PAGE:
This article examines the effects of government policies and institutions on foreign direct investment (FDI) inflows in sub-Saharan African context using both quantitative and qualitative approaches. On the quantitative approach, we analyzed the effects of institutions on FDI using two statistical techniques—canonical cointegration regression (CCR) and fully modified ordinary least square (FMOLS)—over the period of 1984–2012. We find that political instability, democratic accountability, and investment risk have significant impact on inward FDI in Nigeria. Using a trend analysis, our results provide evidence to suggest that liberal government investment policies have positive influence on FDI inflows. Our qualitative analysis over the 1962–2012 period supports the results of the quantitative analysis.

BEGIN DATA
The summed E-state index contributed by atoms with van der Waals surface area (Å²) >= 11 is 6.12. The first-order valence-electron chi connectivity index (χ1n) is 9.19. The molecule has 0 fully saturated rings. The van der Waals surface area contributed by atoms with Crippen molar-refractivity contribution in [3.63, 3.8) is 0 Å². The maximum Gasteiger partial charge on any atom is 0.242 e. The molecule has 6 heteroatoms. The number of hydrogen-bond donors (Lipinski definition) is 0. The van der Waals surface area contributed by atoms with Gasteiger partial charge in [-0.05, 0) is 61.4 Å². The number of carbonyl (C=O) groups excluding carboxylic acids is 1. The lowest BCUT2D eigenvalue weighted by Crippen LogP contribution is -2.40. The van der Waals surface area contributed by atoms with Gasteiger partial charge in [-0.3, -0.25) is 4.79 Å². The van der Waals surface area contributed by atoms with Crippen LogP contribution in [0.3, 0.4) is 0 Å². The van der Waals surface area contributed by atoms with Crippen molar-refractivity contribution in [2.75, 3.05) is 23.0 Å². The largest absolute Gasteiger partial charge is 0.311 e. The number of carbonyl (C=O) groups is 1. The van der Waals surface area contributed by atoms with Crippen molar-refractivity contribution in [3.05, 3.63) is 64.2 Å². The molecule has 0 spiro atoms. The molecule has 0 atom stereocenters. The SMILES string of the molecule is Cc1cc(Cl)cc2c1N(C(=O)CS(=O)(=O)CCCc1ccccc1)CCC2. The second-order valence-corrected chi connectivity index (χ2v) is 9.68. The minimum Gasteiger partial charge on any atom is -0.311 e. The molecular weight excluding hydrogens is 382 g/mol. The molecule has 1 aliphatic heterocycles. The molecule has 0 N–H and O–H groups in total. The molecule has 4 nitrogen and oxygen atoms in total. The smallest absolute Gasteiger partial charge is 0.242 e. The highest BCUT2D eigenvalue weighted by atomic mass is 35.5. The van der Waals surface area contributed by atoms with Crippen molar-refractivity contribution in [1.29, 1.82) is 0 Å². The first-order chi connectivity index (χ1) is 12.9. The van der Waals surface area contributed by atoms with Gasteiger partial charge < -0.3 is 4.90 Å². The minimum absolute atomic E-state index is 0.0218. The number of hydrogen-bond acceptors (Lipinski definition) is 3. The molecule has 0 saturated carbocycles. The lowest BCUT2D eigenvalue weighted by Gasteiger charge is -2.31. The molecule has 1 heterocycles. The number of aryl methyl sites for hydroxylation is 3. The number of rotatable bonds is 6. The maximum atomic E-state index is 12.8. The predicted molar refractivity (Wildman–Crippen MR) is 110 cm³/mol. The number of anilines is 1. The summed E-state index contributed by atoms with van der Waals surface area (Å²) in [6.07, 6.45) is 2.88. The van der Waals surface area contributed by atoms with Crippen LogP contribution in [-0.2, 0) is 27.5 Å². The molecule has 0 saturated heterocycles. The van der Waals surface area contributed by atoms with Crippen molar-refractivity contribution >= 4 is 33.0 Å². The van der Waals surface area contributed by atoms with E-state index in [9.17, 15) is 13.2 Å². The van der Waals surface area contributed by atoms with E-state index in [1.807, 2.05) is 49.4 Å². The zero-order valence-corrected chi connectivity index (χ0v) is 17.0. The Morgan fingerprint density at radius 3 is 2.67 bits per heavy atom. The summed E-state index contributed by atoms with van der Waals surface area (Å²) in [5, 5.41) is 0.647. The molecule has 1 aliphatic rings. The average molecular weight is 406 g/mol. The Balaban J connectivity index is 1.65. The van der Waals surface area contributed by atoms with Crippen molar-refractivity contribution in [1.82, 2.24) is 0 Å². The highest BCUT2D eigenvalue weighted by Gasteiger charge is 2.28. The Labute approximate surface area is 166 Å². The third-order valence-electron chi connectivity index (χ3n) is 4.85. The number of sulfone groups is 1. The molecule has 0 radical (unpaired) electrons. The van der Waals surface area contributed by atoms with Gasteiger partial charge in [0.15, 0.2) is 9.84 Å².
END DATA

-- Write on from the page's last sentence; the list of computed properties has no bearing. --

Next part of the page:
- government policies
- foreign direct investment